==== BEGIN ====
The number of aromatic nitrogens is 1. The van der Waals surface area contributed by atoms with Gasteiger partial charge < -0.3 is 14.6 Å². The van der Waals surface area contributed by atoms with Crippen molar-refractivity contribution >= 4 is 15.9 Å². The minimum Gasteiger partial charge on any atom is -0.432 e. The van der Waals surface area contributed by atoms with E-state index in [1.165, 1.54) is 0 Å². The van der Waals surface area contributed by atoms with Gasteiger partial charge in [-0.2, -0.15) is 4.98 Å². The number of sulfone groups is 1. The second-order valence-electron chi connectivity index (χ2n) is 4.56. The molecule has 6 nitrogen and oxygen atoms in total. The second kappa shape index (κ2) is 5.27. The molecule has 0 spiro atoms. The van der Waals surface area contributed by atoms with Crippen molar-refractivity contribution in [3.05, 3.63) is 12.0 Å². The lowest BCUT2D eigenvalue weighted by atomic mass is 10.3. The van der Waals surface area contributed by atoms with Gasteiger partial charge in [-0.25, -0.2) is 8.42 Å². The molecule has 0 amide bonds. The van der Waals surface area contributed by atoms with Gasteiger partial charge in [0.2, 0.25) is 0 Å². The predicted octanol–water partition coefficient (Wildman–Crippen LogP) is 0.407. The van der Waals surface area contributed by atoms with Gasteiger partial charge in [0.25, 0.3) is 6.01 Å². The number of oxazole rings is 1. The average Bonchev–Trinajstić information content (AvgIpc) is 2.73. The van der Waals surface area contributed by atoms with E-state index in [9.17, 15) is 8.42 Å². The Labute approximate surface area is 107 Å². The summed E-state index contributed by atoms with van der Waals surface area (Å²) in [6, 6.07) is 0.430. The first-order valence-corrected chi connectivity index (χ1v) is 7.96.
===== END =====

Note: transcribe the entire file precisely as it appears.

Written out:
The number of aromatic nitrogens is 1. The van der Waals surface area contributed by atoms with Gasteiger partial charge < -0.3 is 14.6 Å². The van der Waals surface area contributed by atoms with Crippen molar-refractivity contribution >= 4 is 15.9 Å². The minimum Gasteiger partial charge on any atom is -0.432 e. The van der Waals surface area contributed by atoms with E-state index in [1.165, 1.54) is 0 Å². The van der Waals surface area contributed by atoms with Gasteiger partial charge in [-0.2, -0.15) is 4.98 Å². The number of sulfone groups is 1. The second-order valence-electron chi connectivity index (χ2n) is 4.56. The molecule has 6 nitrogen and oxygen atoms in total. The second kappa shape index (κ2) is 5.27. The molecule has 0 spiro atoms. The van der Waals surface area contributed by atoms with Crippen molar-refractivity contribution in [3.05, 3.63) is 12.0 Å². The lowest BCUT2D eigenvalue weighted by atomic mass is 10.3. The van der Waals surface area contributed by atoms with Gasteiger partial charge in [-0.25, -0.2) is 8.42 Å². The molecule has 0 amide bonds. The van der Waals surface area contributed by atoms with Gasteiger partial charge in [0.2, 0.25) is 0 Å². The predicted octanol–water partition coefficient (Wildman–Crippen LogP) is 0.407. The van der Waals surface area contributed by atoms with Gasteiger partial charge in [0.25, 0.3) is 6.01 Å². The number of oxazole rings is 1. The average Bonchev–Trinajstić information content (AvgIpc) is 2.73. The van der Waals surface area contributed by atoms with E-state index in [9.17, 15) is 8.42 Å². The Labute approximate surface area is 107 Å². The summed E-state index contributed by atoms with van der Waals surface area (Å²) in [6, 6.07) is 0.430. The first-order valence-corrected chi connectivity index (χ1v) is 7.96.